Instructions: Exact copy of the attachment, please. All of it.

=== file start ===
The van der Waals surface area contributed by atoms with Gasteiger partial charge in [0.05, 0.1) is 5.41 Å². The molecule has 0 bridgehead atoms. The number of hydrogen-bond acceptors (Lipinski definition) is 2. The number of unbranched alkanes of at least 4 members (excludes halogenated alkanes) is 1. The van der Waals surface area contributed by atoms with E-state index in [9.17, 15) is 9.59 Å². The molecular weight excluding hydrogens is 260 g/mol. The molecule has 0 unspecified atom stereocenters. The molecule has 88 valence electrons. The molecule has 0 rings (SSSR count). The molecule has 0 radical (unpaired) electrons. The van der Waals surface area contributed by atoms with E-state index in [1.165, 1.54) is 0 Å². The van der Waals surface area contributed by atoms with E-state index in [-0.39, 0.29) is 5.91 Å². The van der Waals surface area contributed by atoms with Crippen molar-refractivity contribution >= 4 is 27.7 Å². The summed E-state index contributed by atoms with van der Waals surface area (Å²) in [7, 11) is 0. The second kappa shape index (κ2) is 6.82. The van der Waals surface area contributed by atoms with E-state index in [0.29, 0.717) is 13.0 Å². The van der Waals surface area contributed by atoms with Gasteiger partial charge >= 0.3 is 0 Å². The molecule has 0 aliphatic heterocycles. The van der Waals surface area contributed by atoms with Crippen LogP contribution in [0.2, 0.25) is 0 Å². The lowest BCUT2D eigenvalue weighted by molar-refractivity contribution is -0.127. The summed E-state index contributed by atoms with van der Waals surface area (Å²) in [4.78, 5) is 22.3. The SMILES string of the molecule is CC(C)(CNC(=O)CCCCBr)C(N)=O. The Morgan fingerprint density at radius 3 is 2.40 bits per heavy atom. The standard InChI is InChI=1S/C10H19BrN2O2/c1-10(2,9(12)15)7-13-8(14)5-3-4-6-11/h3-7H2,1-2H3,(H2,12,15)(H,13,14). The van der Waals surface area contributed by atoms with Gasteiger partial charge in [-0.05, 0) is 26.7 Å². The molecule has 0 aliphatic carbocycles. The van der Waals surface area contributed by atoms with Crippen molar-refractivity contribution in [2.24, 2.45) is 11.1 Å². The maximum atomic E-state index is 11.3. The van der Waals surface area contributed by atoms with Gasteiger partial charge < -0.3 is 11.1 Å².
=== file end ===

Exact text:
The van der Waals surface area contributed by atoms with Gasteiger partial charge in [0.05, 0.1) is 5.41 Å². The molecule has 0 bridgehead atoms. The number of hydrogen-bond acceptors (Lipinski definition) is 2. The number of unbranched alkanes of at least 4 members (excludes halogenated alkanes) is 1. The van der Waals surface area contributed by atoms with E-state index in [9.17, 15) is 9.59 Å². The molecular weight excluding hydrogens is 260 g/mol. The molecule has 0 unspecified atom stereocenters. The molecule has 88 valence electrons. The molecule has 0 rings (SSSR count). The molecule has 0 radical (unpaired) electrons. The van der Waals surface area contributed by atoms with E-state index in [1.165, 1.54) is 0 Å². The van der Waals surface area contributed by atoms with E-state index in [-0.39, 0.29) is 5.91 Å². The van der Waals surface area contributed by atoms with Crippen molar-refractivity contribution >= 4 is 27.7 Å². The summed E-state index contributed by atoms with van der Waals surface area (Å²) in [7, 11) is 0. The second kappa shape index (κ2) is 6.82. The van der Waals surface area contributed by atoms with E-state index in [0.29, 0.717) is 13.0 Å². The van der Waals surface area contributed by atoms with Gasteiger partial charge >= 0.3 is 0 Å². The molecule has 0 aliphatic heterocycles. The van der Waals surface area contributed by atoms with Crippen LogP contribution in [0.2, 0.25) is 0 Å². The lowest BCUT2D eigenvalue weighted by molar-refractivity contribution is -0.127. The summed E-state index contributed by atoms with van der Waals surface area (Å²) in [4.78, 5) is 22.3. The SMILES string of the molecule is CC(C)(CNC(=O)CCCCBr)C(N)=O. The Morgan fingerprint density at radius 3 is 2.40 bits per heavy atom. The standard InChI is InChI=1S/C10H19BrN2O2/c1-10(2,9(12)15)7-13-8(14)5-3-4-6-11/h3-7H2,1-2H3,(H2,12,15)(H,13,14). The van der Waals surface area contributed by atoms with Gasteiger partial charge in [-0.05, 0) is 26.7 Å². The molecule has 0 aliphatic carbocycles. The van der Waals surface area contributed by atoms with Crippen molar-refractivity contribution in [2.24, 2.45) is 11.1 Å². The maximum atomic E-state index is 11.3. The van der Waals surface area contributed by atoms with Gasteiger partial charge < -0.3 is 11.1 Å².